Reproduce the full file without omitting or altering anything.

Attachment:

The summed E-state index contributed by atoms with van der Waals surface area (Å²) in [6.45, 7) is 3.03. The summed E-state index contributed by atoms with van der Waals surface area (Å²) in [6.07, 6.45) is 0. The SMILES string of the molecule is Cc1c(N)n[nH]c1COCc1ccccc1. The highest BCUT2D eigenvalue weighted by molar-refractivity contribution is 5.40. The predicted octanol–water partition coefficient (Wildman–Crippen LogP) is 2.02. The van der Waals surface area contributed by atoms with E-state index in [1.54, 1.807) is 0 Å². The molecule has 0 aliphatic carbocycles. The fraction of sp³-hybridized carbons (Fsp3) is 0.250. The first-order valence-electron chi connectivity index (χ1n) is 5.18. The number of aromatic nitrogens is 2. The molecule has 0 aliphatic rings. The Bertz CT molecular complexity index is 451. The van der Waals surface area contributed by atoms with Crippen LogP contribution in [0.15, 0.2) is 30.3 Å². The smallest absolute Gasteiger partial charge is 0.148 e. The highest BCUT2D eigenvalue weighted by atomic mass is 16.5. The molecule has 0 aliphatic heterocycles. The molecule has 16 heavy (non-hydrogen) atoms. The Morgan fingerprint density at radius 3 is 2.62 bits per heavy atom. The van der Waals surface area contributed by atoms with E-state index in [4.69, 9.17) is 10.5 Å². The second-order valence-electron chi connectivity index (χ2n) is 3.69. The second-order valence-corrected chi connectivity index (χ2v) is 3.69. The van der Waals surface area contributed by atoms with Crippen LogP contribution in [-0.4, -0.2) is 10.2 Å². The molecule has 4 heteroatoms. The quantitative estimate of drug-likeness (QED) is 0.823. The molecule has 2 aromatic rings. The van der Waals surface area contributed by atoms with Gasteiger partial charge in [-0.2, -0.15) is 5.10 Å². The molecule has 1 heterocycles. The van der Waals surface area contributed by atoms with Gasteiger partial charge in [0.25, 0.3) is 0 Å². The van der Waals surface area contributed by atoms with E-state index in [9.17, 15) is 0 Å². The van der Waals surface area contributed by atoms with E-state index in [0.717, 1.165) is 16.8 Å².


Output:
The summed E-state index contributed by atoms with van der Waals surface area (Å²) in [6.45, 7) is 3.03. The summed E-state index contributed by atoms with van der Waals surface area (Å²) in [6.07, 6.45) is 0. The SMILES string of the molecule is Cc1c(N)n[nH]c1COCc1ccccc1. The highest BCUT2D eigenvalue weighted by molar-refractivity contribution is 5.40. The predicted octanol–water partition coefficient (Wildman–Crippen LogP) is 2.02. The van der Waals surface area contributed by atoms with E-state index in [1.54, 1.807) is 0 Å². The molecule has 0 aliphatic carbocycles. The fraction of sp³-hybridized carbons (Fsp3) is 0.250. The first-order valence-electron chi connectivity index (χ1n) is 5.18. The number of aromatic nitrogens is 2. The molecule has 0 aliphatic rings. The Bertz CT molecular complexity index is 451. The van der Waals surface area contributed by atoms with Crippen LogP contribution in [0.15, 0.2) is 30.3 Å². The smallest absolute Gasteiger partial charge is 0.148 e. The highest BCUT2D eigenvalue weighted by atomic mass is 16.5. The molecule has 0 aliphatic heterocycles. The molecule has 16 heavy (non-hydrogen) atoms. The Morgan fingerprint density at radius 3 is 2.62 bits per heavy atom. The van der Waals surface area contributed by atoms with E-state index in [4.69, 9.17) is 10.5 Å². The second-order valence-electron chi connectivity index (χ2n) is 3.69. The second-order valence-corrected chi connectivity index (χ2v) is 3.69. The van der Waals surface area contributed by atoms with Crippen LogP contribution in [-0.4, -0.2) is 10.2 Å². The molecule has 4 heteroatoms. The quantitative estimate of drug-likeness (QED) is 0.823. The molecule has 2 aromatic rings. The van der Waals surface area contributed by atoms with Gasteiger partial charge in [-0.2, -0.15) is 5.10 Å². The molecule has 1 heterocycles. The van der Waals surface area contributed by atoms with Gasteiger partial charge in [0.25, 0.3) is 0 Å². The van der Waals surface area contributed by atoms with E-state index in [9.17, 15) is 0 Å². The van der Waals surface area contributed by atoms with E-state index in [0.717, 1.165) is 16.8 Å².